Thinking of how to write a Nerdy Book Club post on the topic of “pay it forward” required some thought of what that meant. First I thought of how literacy impacted my life as a child. I had wonderful teachers, specifically my first grade teacher, Miss Tuck. I wrote once that she was my “Miss Stretchberry.” She encouraged me to do more, be more. But truly, while all of my teachers and librarians were wonderful people, none of them were asking me what I read outside of the classroom, what I was enjoying. The most I can say they did for my growth as a reader was to look the other way as I hid a book inside a desk or inside my textbook to squeeze more reading time in the day.
So while I don’t credit any specific teacher for my love of reading, I absolutely give that credit to my parents. First and foremost, they were reading role models. There are always stacks of books on either side of their bed. I’ve always assumed everyone reads for thirty minutes before bed. The one thing I could always purchase was a book. And a library card was required and visits were encouraged. (Especially as my mom was the president of the library board.)
My mom also had her own reading program with me, albeit unofficially. She wasn’t very impressed with the books I would read on my own, but never forbid me reading them. Instead every quarter she would ask me to read a book she had enjoyed growing up. We’d start them off together and I was allowed to abandon it at page 50 if I wasn’t enjoying them. Some great conversations developed as a result. I read Little Women, Secret Garden, Daddy-Long-Legs, Are You There God? It’s Me, Margaret and more.
So, how to pay this love of reading that was instilled in me forward? Starting with my own children I repeat what my parents do. My side of my bed has a stack of book. Bookshelves in our house are filled. My boys know that a trip to the bookstore or the library will never be turned down. We discuss books daily. I recommend books to them, they recommend books to me. I’ve pulled Luke out of school to drive three hours to see his favorite author, Rick Riordan. I try and live my life as a role model to them in all ways, including as a reader.
In my classroom I am very aware of the fact that not all of my students love to read, have access to the books my boys do, or have people at home telling them how important reading its. This makes our environment at school, along with my presence in their life as a reading role model, all the more critical.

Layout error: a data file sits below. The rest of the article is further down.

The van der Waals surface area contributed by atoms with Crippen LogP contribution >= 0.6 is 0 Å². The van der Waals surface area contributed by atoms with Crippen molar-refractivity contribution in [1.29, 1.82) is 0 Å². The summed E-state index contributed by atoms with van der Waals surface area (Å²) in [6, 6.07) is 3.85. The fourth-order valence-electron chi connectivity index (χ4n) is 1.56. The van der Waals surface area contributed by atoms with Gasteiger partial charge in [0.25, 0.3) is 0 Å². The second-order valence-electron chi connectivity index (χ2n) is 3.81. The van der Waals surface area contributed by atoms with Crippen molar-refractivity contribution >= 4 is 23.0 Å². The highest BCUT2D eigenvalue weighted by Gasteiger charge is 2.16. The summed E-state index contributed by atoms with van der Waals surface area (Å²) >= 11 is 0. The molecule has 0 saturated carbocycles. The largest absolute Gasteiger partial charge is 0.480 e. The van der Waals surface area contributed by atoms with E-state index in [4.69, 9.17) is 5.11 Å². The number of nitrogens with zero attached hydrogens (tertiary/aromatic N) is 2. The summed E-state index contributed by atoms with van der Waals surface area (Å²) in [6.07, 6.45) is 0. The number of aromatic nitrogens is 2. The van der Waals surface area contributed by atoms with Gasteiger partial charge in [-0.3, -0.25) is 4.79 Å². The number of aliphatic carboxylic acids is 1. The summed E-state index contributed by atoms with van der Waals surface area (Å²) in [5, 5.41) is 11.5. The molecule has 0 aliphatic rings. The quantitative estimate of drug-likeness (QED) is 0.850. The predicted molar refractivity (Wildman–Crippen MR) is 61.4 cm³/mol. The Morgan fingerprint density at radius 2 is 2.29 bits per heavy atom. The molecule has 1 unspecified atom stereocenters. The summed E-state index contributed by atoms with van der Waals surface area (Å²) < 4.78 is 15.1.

In our classroom book talks are given daily, sometimes several times a day.
I purchase books constantly, often with specific kids in mind. If I have a reluctant reader I try and find a book I think they might enjoy and then put it on their desk with a post-it on top that says the book made me think of them. And the kids talk to me about what they are reading – in their journals, on our blog, and via email.
The room is alive with words – in quotes that I have printed and hung around our room and on our “literacy graffiti wall.” This wall was something I had heard about on Twitter from Donalyn Miller and Kate Messner. I took an unused chalkboard and put colored chalk next to it. They may lift quotes from the books they are reading and record them on the wall. They may also draw a scene from a book and put it up. We have to erase it each week because it fills up and they can’t fit any more quotes in.
I connect the students to authors – via Skype and in person visits. The students are allowed to use my iPhone to send tweets authors when they have questions. Twitter has helped to make the world smaller for us. In our tiny classroom in the middle of cornfields in Central Illinois, we don’t have many authors come in. But Twitter has allowed them to “meet” many people. Gae Polisner sent bookmarks in for me to pass out to the students. I’ve had advanced copies of books sent from authors. As a side note, publishers – students will be a fan of an author for life when they think they are one of the “first” people to read their books.
All of these things I do in my room are not unique. I know many other teachers that have similar classrooms. It is just my way of trying to create for them the same environment my parents created for me. In doing so, I have more and more kids fall in love with reading each year.
And in the spirit of “Paying it forward” I’d like to give a way a copy of one of my favorite books. When thinking of what book to pick, I was torn. So, these are the books I have recommended the most in the month of April. The winner may pick which book they would like and I will mail it to you. Enjoy!
- The Fault in Our Stars by John Green
- Wonder by R.J. Palacio
- Fake Mustache by Tom Angleberger
- The One and Only Ivan by Katherine Applegate
- Boy + Bot by Ame Dyckman
1. The giveaway will run from April 20 to 11:59 PM on April 25.
2. The winner will be contacted via email and asked to pick one book from the above list.
3. This contest is open to people living in the continental United States.
4. You must be at least 13 to enter.
5. If you can, please pay it forward. Thanks!
Katherine Sokolowski has taught for fourteen years and currently teaches fifth grade. She is passionate about reading both in her classroom and also with her two sons. When not recommending books to strangers in the library or the bookstore, Katherine can be found writing at her blog:
and on twitter at @katsok.